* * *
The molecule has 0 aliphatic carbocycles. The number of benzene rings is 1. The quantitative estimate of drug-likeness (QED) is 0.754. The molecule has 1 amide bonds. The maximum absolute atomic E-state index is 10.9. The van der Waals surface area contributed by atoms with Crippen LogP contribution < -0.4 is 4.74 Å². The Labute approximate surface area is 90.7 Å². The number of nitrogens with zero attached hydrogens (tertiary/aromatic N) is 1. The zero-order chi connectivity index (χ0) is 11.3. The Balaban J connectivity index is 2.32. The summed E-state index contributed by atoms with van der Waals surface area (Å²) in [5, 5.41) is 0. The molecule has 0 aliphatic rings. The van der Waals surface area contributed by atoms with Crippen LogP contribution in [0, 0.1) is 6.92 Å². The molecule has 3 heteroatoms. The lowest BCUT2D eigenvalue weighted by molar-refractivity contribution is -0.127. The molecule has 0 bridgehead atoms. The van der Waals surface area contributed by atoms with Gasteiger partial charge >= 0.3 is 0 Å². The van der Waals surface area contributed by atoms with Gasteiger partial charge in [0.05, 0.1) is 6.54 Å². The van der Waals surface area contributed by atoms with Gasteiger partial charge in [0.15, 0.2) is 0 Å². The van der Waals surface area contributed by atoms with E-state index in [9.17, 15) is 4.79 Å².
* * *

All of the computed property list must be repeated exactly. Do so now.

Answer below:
The molecule has 0 aliphatic carbocycles. The number of benzene rings is 1. The quantitative estimate of drug-likeness (QED) is 0.754. The molecule has 1 amide bonds. The maximum absolute atomic E-state index is 10.9. The van der Waals surface area contributed by atoms with Crippen LogP contribution < -0.4 is 4.74 Å². The Labute approximate surface area is 90.7 Å². The number of nitrogens with zero attached hydrogens (tertiary/aromatic N) is 1. The zero-order chi connectivity index (χ0) is 11.3. The Balaban J connectivity index is 2.32. The summed E-state index contributed by atoms with van der Waals surface area (Å²) in [5, 5.41) is 0. The molecule has 0 aliphatic rings. The van der Waals surface area contributed by atoms with Crippen LogP contribution in [0, 0.1) is 6.92 Å². The molecule has 3 heteroatoms. The lowest BCUT2D eigenvalue weighted by molar-refractivity contribution is -0.127. The molecule has 0 bridgehead atoms. The van der Waals surface area contributed by atoms with Gasteiger partial charge >= 0.3 is 0 Å². The van der Waals surface area contributed by atoms with Gasteiger partial charge in [0.05, 0.1) is 6.54 Å². The van der Waals surface area contributed by atoms with Gasteiger partial charge in [0.15, 0.2) is 0 Å². The van der Waals surface area contributed by atoms with E-state index in [9.17, 15) is 4.79 Å².